Comoros ex-president Sambi imprisoned for life for 'high treason'
Ex-president Ahmed Abdallah Sambi was sentenced by the State Security Court, a special judicial body whose verdicts are not appealable.
A Comoros court sentenced ex-President Ahmed Abdallah Sambi to life in prison for high treason on Monday. Sambi was convicted of selling passports to stateless people living in the Gulf.
Sambi, 64, President Azali Assoumani's archrival, was sentenced by the State Security Court, a special judicial body whose verdicts are not appealable.
"Sambi is sentenced to life imprisonment," said court president Omar Ben Ali, announcing the judgment, which also removed the former leader's right to vote and hold public office.
"The court orders his property and assets to be confiscated to the benefit of the public treasury."
Sambi was convicted in absentia after refusing to appear in court. He made a brief appearance at the first hearing, where his attorneys unsuccessfully requested that the judge recuse himself because he had previously served on the panel that indicted their defendant.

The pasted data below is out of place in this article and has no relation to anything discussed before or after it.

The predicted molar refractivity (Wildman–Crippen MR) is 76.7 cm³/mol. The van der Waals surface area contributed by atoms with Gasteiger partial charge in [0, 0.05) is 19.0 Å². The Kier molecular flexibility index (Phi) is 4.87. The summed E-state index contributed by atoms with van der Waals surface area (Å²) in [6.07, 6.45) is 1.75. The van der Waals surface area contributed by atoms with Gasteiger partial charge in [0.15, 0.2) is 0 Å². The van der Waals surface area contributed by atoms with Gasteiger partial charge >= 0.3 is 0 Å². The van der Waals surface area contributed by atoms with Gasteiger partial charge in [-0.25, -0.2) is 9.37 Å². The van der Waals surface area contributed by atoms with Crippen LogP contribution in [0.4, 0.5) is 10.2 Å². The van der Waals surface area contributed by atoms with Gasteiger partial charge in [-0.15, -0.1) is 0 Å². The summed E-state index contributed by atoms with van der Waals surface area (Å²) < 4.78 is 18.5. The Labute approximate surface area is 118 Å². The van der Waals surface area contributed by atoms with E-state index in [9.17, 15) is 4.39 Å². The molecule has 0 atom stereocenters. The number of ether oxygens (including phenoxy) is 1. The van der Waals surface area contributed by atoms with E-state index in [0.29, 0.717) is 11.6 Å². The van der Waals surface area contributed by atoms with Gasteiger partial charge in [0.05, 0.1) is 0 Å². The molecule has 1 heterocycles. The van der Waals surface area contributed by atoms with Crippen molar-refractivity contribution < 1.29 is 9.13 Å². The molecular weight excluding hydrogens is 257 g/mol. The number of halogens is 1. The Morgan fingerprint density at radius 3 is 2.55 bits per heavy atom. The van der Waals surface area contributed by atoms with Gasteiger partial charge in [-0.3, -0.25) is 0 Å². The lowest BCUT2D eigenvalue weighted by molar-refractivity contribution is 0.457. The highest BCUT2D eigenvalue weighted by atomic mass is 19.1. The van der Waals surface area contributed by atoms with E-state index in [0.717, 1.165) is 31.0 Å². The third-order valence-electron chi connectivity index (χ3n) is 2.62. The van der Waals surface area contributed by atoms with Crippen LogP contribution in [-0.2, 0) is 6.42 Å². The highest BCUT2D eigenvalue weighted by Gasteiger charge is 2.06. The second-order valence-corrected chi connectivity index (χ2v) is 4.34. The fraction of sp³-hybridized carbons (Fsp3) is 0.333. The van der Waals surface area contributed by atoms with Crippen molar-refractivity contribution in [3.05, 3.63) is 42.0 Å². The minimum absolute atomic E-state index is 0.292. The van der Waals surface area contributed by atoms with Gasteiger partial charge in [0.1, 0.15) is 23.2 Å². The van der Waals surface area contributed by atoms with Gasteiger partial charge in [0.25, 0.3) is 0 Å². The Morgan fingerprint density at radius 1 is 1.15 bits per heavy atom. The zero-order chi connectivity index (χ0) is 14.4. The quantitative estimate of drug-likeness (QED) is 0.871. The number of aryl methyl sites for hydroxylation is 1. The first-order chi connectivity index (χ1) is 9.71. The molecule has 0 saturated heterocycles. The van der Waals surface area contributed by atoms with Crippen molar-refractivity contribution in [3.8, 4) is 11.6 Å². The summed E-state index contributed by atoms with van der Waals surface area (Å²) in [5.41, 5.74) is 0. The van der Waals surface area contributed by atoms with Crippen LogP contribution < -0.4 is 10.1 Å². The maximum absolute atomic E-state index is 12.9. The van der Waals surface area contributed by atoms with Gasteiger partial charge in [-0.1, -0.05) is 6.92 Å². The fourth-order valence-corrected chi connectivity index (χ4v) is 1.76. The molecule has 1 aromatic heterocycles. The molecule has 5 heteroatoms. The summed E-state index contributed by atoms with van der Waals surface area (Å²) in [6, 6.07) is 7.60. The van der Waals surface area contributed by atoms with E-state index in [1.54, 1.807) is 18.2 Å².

"The composition of the court is illegal. I do not want to be tried by this court," Sambi said before boycotting further sessions.
Sambi, who ruled the small Indian Ocean archipelago from 2006 to 2011, enacted legislation in 2008 that allowed the sale of passports for high fees.
The scheme was aimed at the bidoon, an Arab minority numbering in the tens of thousands who are unable to obtain citizenship.
The former president was accused of embezzling millions of dollars under the scheme.
According to the prosecution, the loss to the public purse totaled more than $1.8 billion, which is more than the impoverished country's GDP.